After discovering that I left my toothbrush at home and waiting a ridiculous amount of time for room service to bring one up for me, we left the hotel too late to eat diner at any of the amazing restaurants that I wanted to try. We walked around the corner from the hotel and found a recommended spot - that was a sports grill. As a food writer, I opened the menu and my heart broke. Burgers, fries and the Nuggets game on flat screen TV's when I was looking forward to white table cloths and duck confit.

At first I was so upset I was getting angry. I felt a bit cheated. But, I got a martini, thought "what the hell, we're out and no matter what, we'll have fun." Bill suggested a menu item, I got it and we did in fact, have fun.

After dinner we took a carriage ride around the 16th street mall and Larimer Square. It was fun and we chatted up the driver while shivering in the cold. We went bar hopping all over, and went to a few clubs. We had an amazing, fun, wild time. Our night ended up being our own version of The Hangover, but rather than missing teeth, random babies and a tiger in the bathroom; I had my wallet and phone stolen and a mysterious gigantic bruise on my knee. I guess shots of Patron will do that.

We picked up the pieces, canceling our credit/debit cards, bank accounts and putting a security shutdown on my phone. We drove home laughing about what had transpired. It was only a $30-something loss from the thief filling up their gas tank at a gas station. No harm done, really. And I got to upgrade my phone to a Blackberry (something I really needed now that writing is taking off).

We got home and the kids were fine. Logan, who I was never really worried about because he can pretty much take care of himself, did very well. Carter was even fine, despite not feeling well (and never threw up). We hung out and cuddled with the boys, watched TV and laughed about our night out. It was a great one night getaway...even if I don't recall the last half.

Now we'll see how much getaway guilt I have when we go to Vegas for the weekend. And hopefully I won't find a tiger in the bathroom.

Sunday, February 14, 2010

For Everything There is a Season

While waiting for my Pad Thai at one of the Thai restaurants in town that I was reviewing, my friend and I sat there talking about marriage and the troubles we've been through. This was during the time that Bill was away for business in Europe and we were trying to get back on track after a rough couple of months. My friend had shared that she and her husband went through a period of separation and made the comment that every relationship goes through winter, or something like that.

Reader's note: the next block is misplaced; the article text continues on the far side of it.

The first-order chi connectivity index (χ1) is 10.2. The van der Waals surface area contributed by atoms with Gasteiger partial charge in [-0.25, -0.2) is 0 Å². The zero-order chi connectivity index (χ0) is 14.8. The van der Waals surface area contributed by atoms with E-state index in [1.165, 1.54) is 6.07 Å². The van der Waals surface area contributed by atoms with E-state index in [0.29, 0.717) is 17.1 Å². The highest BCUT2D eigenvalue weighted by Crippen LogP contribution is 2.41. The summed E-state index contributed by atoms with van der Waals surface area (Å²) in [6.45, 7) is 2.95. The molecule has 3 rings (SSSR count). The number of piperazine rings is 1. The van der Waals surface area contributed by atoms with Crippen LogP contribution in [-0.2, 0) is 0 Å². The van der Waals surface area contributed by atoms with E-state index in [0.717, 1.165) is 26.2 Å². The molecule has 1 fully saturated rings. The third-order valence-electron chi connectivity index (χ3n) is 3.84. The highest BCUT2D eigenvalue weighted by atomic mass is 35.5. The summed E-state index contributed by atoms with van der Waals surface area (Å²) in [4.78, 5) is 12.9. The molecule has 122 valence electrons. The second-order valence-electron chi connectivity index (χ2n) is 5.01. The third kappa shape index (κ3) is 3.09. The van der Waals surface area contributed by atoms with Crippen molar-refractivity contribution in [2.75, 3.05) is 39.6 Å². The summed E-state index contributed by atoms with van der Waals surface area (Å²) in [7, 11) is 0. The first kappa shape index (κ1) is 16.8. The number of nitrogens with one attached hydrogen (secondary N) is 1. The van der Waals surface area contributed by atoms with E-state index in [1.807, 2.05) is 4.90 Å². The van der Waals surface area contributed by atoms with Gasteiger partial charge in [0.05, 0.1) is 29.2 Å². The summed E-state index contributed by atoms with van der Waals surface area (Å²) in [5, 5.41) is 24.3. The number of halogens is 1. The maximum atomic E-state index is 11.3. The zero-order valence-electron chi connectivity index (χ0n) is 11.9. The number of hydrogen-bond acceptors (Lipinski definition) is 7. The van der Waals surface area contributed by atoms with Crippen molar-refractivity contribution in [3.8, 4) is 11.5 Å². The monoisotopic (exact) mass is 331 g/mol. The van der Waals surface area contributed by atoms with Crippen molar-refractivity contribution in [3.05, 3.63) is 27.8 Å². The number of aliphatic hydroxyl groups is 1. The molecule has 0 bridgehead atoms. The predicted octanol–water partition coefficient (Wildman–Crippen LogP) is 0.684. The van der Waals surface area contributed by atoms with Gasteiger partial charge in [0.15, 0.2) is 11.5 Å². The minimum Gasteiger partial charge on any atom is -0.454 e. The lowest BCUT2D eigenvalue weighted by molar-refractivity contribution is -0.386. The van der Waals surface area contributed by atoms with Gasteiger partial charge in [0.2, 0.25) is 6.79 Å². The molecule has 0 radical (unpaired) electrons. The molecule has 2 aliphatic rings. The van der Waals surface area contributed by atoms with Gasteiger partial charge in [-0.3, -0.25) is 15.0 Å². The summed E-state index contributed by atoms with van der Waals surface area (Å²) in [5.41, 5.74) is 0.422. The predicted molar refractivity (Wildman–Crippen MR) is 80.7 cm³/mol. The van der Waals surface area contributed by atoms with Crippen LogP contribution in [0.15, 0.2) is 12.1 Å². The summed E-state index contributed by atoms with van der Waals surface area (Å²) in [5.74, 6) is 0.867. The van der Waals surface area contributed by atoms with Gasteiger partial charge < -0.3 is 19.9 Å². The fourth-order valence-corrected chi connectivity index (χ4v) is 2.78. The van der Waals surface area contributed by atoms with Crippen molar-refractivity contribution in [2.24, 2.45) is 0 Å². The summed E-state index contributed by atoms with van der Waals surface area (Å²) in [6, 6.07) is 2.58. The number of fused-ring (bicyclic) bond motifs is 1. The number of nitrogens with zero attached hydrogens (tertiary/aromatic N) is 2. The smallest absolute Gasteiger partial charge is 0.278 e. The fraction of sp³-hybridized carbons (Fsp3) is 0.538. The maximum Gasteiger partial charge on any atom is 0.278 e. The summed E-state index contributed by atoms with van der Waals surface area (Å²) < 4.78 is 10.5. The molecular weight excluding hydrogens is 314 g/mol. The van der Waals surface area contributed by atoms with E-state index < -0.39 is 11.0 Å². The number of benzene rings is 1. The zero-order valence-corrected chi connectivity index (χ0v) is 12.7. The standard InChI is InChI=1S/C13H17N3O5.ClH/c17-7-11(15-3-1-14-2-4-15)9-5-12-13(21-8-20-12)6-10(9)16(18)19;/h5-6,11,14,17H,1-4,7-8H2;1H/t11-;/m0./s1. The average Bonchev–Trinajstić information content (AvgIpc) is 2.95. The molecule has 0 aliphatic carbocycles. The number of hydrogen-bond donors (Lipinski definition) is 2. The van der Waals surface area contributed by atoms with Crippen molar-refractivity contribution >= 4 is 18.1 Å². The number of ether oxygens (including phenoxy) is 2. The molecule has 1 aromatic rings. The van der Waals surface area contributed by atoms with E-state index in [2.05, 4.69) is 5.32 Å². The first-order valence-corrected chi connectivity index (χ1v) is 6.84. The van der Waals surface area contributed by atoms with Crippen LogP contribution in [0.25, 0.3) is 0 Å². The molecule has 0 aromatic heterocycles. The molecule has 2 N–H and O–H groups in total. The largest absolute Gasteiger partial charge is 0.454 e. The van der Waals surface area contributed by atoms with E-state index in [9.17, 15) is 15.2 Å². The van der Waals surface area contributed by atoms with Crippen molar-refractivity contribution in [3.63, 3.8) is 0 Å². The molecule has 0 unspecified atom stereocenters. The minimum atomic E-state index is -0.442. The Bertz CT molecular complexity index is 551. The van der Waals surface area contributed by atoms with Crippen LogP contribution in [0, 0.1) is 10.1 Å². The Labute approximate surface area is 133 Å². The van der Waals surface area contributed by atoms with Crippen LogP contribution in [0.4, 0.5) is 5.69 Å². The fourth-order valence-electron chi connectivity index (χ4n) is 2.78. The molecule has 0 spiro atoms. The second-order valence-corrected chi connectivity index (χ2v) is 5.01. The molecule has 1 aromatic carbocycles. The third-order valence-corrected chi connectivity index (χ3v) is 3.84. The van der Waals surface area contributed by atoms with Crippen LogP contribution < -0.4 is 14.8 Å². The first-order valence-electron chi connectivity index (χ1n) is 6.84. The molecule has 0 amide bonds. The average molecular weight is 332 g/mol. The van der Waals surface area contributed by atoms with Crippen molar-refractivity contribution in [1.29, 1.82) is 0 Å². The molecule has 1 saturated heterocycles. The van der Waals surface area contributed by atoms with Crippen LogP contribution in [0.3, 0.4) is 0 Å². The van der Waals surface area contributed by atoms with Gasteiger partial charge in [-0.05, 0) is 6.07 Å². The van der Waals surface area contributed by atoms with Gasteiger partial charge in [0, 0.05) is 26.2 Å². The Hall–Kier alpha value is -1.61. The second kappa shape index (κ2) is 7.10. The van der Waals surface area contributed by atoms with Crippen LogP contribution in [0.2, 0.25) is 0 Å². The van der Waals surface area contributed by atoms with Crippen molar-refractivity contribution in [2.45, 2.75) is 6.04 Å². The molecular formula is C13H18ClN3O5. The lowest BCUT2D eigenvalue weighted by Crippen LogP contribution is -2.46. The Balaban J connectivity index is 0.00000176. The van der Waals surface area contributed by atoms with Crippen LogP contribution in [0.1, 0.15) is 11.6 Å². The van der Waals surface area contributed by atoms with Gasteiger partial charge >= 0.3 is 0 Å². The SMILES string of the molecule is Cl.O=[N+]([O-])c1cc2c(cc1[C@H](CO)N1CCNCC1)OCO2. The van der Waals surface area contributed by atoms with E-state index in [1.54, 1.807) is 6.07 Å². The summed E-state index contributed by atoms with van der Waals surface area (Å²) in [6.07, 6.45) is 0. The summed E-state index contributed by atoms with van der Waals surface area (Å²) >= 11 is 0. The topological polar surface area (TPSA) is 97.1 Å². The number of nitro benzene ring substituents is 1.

That analogy struck a cord with me.

I am not a religious person by any stretch of the imagination, but I am an observer of patterns. I often talk about the "pendulum" pattern: when good times turn bad, it will always become good again at some point. Nothing stays the same, there's a yin and yang to every part of life, ebb and flow, even in relationships and especially marriage. A season of winter made so much sense.

The turbulent months that we had gone through, mostly from about October/November to the end of January, wasn't because of something that someone was doing or not doing, it wasn't due to a lack of honesty (frankly, those months were the most honest in almost all of our marriage), it wasn't due to crisis. In fact, we had been in crisis mode for years, trying to survive during financial hardships, lawsuits, job changes and in-law problems. While life may not always be peachy keen, it's the best it's ever been and we aren't in crisis mode any longer. It's been an adjustment. We made a good team when confronted with the problems life threw at us, but when in calm waters, we had almost nothing in common. Bill made the comment that he wished we were broke again or facing some kind of traumatic life change, because those were the moments we really supported one another. Those were the times we connected.

This right now was winter.